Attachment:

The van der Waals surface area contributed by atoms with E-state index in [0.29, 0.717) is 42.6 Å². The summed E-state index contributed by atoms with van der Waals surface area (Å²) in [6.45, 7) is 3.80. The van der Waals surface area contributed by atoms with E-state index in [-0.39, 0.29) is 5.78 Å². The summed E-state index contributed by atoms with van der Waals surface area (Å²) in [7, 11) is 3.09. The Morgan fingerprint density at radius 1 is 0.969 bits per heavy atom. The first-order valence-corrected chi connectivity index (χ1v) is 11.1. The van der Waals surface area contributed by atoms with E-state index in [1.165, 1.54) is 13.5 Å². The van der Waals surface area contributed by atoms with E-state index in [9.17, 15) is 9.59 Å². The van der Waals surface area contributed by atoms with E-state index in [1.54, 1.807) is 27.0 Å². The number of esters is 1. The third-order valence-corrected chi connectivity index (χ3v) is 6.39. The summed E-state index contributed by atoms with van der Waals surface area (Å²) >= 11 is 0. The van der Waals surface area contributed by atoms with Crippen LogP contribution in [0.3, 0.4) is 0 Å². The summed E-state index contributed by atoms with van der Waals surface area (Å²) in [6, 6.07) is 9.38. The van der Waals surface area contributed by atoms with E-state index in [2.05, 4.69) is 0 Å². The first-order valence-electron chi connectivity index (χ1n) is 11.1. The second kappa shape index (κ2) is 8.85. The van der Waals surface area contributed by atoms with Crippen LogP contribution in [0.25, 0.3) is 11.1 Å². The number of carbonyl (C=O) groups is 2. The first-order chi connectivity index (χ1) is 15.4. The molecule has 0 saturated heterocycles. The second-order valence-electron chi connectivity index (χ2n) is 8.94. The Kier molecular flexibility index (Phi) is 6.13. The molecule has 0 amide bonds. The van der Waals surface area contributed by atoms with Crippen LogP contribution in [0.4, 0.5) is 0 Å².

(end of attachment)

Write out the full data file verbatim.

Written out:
The van der Waals surface area contributed by atoms with E-state index in [0.29, 0.717) is 42.6 Å². The summed E-state index contributed by atoms with van der Waals surface area (Å²) in [6.45, 7) is 3.80. The van der Waals surface area contributed by atoms with E-state index in [-0.39, 0.29) is 5.78 Å². The summed E-state index contributed by atoms with van der Waals surface area (Å²) in [7, 11) is 3.09. The Morgan fingerprint density at radius 1 is 0.969 bits per heavy atom. The first-order valence-corrected chi connectivity index (χ1v) is 11.1. The van der Waals surface area contributed by atoms with E-state index in [1.165, 1.54) is 13.5 Å². The van der Waals surface area contributed by atoms with E-state index in [9.17, 15) is 9.59 Å². The van der Waals surface area contributed by atoms with E-state index in [1.54, 1.807) is 27.0 Å². The number of esters is 1. The third-order valence-corrected chi connectivity index (χ3v) is 6.39. The summed E-state index contributed by atoms with van der Waals surface area (Å²) >= 11 is 0. The van der Waals surface area contributed by atoms with Crippen LogP contribution in [0.3, 0.4) is 0 Å². The summed E-state index contributed by atoms with van der Waals surface area (Å²) in [6, 6.07) is 9.38. The van der Waals surface area contributed by atoms with E-state index in [2.05, 4.69) is 0 Å². The first-order valence-electron chi connectivity index (χ1n) is 11.1. The second kappa shape index (κ2) is 8.85. The van der Waals surface area contributed by atoms with Crippen LogP contribution in [0.25, 0.3) is 11.1 Å². The number of carbonyl (C=O) groups is 2. The first-order chi connectivity index (χ1) is 15.4. The molecule has 0 saturated heterocycles. The second-order valence-electron chi connectivity index (χ2n) is 8.94. The Kier molecular flexibility index (Phi) is 6.13. The molecule has 0 amide bonds. The van der Waals surface area contributed by atoms with Crippen LogP contribution in [0.4, 0.5) is 0 Å².